Although the move went pretty smoothly there were some challenges in the first few weeks getting used to our new life in a foreign country. The first was that within a space of two days both of our laptop chargers kind of melted in two, which meant we couldn’t charge them and with our whole family income being reliant on my graphic and web design work that kind of worried us! At home this wouldn’t have been such an issue as we would have just gone and bought another but we had to try and find out the nearest place to sell them as we are in a rural area. I ended up having to get one posted out which meant I couldn’t do any work for a week!

Then once we got over that dilemma the next week my eldest son started getting ill with a wheezy cough and was actually sent home from his new school (which I will write more about soon) as he was coughing so bad and was really wheezy. I panicked with not knowing the language or where to go for help, but in the end we found out about the local medical centre and also that it was smoke from our wood-burner causing his cough which we could then sort out. Phew!

These are the kind of things that are challenging when you are in a country where you don’t speak the language and don’t know where anything is and on those days I must admit there were moments where I felt like giving up on Quinta living and going back to the comfort I had in the UK and familiar people. But day by day you overcome another little challenge and it makes you feel more and more settled and also kind of proud of yourself for sticking out the adventure!

I have definitely realised that now we have moved here I think I could possibly move anywhere. I think talking about moving away for years is something a lot of people do (we did!!!) and then never actually take the plunge but I would say if it is something you always talk about then do it. It is actually not as difficult as you think – there are always ways around things and it is such a good experience for all the family!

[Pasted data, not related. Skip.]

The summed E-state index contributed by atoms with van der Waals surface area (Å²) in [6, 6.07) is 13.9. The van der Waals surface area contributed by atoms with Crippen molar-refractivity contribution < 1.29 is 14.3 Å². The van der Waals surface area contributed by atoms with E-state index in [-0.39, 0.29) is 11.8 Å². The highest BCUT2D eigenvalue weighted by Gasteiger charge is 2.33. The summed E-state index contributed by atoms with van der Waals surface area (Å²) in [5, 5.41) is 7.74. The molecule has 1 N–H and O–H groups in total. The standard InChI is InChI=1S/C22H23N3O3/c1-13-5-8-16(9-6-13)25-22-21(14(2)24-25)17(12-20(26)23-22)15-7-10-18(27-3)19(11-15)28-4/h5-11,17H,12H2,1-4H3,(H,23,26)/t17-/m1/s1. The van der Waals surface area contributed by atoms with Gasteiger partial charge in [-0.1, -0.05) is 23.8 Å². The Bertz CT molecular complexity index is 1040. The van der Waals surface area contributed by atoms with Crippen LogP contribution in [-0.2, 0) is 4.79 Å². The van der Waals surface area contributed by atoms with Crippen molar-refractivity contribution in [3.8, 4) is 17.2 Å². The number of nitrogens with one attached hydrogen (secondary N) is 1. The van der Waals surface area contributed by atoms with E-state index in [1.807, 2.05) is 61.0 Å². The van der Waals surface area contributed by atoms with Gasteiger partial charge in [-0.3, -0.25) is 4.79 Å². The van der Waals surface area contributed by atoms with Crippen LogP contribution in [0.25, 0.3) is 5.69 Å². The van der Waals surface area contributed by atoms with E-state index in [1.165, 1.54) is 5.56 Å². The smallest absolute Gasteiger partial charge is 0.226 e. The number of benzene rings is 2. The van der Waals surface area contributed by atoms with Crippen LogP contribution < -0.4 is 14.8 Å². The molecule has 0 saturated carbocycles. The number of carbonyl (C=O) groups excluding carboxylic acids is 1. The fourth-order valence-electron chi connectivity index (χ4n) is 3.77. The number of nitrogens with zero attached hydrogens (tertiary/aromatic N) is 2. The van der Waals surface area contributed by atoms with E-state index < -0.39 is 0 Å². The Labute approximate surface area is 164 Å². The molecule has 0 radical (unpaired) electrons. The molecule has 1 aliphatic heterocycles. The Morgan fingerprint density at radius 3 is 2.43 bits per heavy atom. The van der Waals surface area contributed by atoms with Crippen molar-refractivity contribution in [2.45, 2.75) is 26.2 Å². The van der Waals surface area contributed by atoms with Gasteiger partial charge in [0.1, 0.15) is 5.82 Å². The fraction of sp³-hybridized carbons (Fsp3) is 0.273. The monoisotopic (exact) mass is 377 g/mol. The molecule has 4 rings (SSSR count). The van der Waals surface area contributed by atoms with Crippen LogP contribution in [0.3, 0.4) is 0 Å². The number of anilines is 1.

1. De-clutter massively months before and try to become a minimalist – makes things so much easier to pack ( we’re not all there yet but still trying!). I now only own one pair of jeans that fits me, some dungarees and a dunagree dress that I alternate between!
  2. Decide if you can store things in your home country to start off with and decide what
  3. Check all your passports at least 4 months before
  4. If you are on Facebook join groups local to your new area. It has been invaluable to me for finding things out. The expats in Portugal are extremely helpful to one another I have found.
  5. Have a leaving party – I wasn’t sure but so glad I did. It was nice for us all to see all our friends and family together before we went away.

Chat to your children about it from the start. Talk about the country you are moving to and do lots of activities around it, learn the language etc so they get a good feel for where they are going to. Let them feel your excitement about it too.


Pure Portugal Family Advisor
Founder of Parent Tribe